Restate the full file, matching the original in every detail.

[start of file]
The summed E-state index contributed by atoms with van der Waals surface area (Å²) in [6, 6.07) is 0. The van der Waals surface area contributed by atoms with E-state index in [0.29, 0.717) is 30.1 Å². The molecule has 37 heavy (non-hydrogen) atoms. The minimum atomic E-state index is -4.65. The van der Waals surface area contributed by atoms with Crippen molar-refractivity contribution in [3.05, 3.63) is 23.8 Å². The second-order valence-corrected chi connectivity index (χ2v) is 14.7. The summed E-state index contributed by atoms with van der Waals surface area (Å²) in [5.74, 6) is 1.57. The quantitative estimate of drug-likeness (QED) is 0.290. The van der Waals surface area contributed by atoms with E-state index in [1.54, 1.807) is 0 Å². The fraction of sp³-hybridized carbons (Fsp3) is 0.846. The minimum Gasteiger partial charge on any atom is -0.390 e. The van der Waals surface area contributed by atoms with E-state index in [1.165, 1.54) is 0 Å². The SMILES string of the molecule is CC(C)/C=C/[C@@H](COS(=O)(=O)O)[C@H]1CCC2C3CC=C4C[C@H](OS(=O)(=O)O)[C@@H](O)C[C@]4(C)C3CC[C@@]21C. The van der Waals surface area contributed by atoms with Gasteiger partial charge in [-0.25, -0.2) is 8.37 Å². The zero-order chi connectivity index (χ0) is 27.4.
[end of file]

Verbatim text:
The summed E-state index contributed by atoms with van der Waals surface area (Å²) in [6, 6.07) is 0. The van der Waals surface area contributed by atoms with E-state index in [0.29, 0.717) is 30.1 Å². The molecule has 37 heavy (non-hydrogen) atoms. The minimum atomic E-state index is -4.65. The van der Waals surface area contributed by atoms with Crippen molar-refractivity contribution in [3.05, 3.63) is 23.8 Å². The second-order valence-corrected chi connectivity index (χ2v) is 14.7. The summed E-state index contributed by atoms with van der Waals surface area (Å²) in [5.74, 6) is 1.57. The quantitative estimate of drug-likeness (QED) is 0.290. The van der Waals surface area contributed by atoms with E-state index in [1.54, 1.807) is 0 Å². The fraction of sp³-hybridized carbons (Fsp3) is 0.846. The minimum Gasteiger partial charge on any atom is -0.390 e. The van der Waals surface area contributed by atoms with E-state index in [1.165, 1.54) is 0 Å². The SMILES string of the molecule is CC(C)/C=C/[C@@H](COS(=O)(=O)O)[C@H]1CCC2C3CC=C4C[C@H](OS(=O)(=O)O)[C@@H](O)C[C@]4(C)C3CC[C@@]21C. The van der Waals surface area contributed by atoms with Gasteiger partial charge in [-0.25, -0.2) is 8.37 Å². The zero-order chi connectivity index (χ0) is 27.4.